This episode explores what the Pandora Papers reveal about wealth and the governance of a global financial system. What are the common strategies adopted by wealthy companies, individuals, and organizations to evade tax accountability? How have democracies across the world responded to the revelations of the Pandora Papers? And what models are available for publicly-oriented investigative journalism that can hold power accountable?
This episode explores the concept of populism and fundamental structures that give legitimacy and efficacy to democratic politics. Is populism the direct result of a crisis of representation? How can we strengthen representative democracy against the threat of soft authoritarian politics? And what has happened to intermediary institutions of democratic politics in this era of populism?
This episode explores questions of citizenship, displacement, statelessness, and the ways in which they are related to aspects of race and gender. The discussion includes an examination of the right to belong to a state and the right of people to move across borders in search of security and stability in the context of South Asia and beyond.
The episode explores the role of locally embedded news and media organizations in facilitating citizen participation in societies seeking to further democracy. In the age of misinformation, can the patient and steady pace of radio journalism prove to be a much-needed democratic corrective? In the discussion, guests examine the role of the radio and the opportunities facing this medium of public communication.
This episode explores the specific nature of democratic politics during the COVID-19 crisis. Anchored in the specificity of the experience of the pandemic in India, the episode also addresses the global transformation of politics in a time of crisis. How has the pandemic changed our understanding of politics? What does it mean to refocus on life as the primary object of politics? And what does the COVID-19 crisis reveal about the nature of the contemporary Indian state and the fundamental concepts of sovereignty and citizenship?
The episode explores the challenges with which the Israeli democracy is confronted. As Israel stands at the crossroads after the defeat of its longest serving Prime Minister Benjamin Netanyahu, with his expansionist politics, which have marked the country's territorial expansion over the last decades, this episode asks: Will the new eight party coalition government mark the beginnings of a fight against the radicalization of the Israeli state and society? And what are the long-term effects of this radicalization, not just for the Israeli democracy itself, but also for the rights of Arab and Palestinian people in the region? Can democracy survive in Israel when the Arab minority is denied its legitimate claims to equal citizenship in the country? And what is the relationship of religious sentiments, religious resurgence, with democratic politics?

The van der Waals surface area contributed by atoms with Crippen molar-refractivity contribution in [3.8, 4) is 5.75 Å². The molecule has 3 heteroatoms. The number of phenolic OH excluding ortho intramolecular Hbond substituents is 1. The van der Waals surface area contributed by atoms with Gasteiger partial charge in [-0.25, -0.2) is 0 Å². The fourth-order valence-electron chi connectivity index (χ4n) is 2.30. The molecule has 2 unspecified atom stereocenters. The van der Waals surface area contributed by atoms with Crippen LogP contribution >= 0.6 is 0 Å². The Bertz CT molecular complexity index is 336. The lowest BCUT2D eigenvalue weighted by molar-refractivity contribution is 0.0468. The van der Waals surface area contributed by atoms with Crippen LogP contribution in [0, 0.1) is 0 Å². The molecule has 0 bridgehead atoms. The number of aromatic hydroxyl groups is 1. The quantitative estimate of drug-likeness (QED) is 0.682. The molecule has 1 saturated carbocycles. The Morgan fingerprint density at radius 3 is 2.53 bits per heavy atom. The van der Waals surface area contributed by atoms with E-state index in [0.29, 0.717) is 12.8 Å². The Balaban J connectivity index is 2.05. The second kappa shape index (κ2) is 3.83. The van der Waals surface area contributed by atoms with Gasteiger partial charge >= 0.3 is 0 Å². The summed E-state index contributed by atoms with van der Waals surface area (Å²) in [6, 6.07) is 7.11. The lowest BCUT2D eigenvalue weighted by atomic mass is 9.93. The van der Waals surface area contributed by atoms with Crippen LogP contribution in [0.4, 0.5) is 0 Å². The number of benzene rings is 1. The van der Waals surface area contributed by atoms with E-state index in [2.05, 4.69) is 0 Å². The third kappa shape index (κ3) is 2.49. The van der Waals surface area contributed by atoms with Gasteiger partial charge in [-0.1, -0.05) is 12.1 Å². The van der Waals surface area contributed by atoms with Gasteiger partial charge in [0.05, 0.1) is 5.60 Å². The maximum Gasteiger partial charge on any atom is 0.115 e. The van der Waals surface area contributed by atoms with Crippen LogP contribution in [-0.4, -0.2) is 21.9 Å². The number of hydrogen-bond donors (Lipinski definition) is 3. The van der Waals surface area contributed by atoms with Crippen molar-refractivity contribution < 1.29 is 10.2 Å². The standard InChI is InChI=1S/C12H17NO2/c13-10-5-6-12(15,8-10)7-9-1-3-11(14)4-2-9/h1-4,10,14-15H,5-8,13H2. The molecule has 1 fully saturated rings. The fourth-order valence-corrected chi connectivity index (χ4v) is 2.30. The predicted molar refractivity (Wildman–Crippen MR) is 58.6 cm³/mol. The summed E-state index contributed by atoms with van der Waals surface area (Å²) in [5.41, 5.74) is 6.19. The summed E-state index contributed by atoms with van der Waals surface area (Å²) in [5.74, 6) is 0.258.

What is the nature of the linguistic and discursive repertoires of contemporary right-wing mobilizations in Europe? In this episode of Democracy in Question, presenter Shalini Randeria continues the conversation about the rise of radical right-wing political movements in recent years across the world with Ruth Wodak, Emeritus Distinguished Professor at Lancaster University, and visiting professor at CEU. Together they explore the role of language and public discourse in the scheme of things, asking how this increasingly vitiated public discourse promotes the cause of a politics based on fear.
The most pernicious assault on American democracy today are the laws and measures enacted in various state legislatures under Republican control that aim at voter restriction. Among the foremost voices in the struggle for democratic rights in the United States is Stacey Abrams, U.S. politician and activist. Her campaign for protecting voting rights and resisting disenfranchisement of black and other minority voters has been central in pushing back against these insidious moves that dismantle democracy from within using formally legitimate means. We open our third series of Democracy in Question by asking Stacey to shed light on organizational and political issues around voting rights, democracy, and demography.
CEU has launched the CEU Podcast in order to highlight research, student stories, cultural events, civic engagement activities and alumni updates. Join us every Monday as our host, CEU International Media Relations Manager Colleen Sharkey journeys inside and outside CEU to talk to faculty, students, alumni and Hungarian community members partnering with CEU.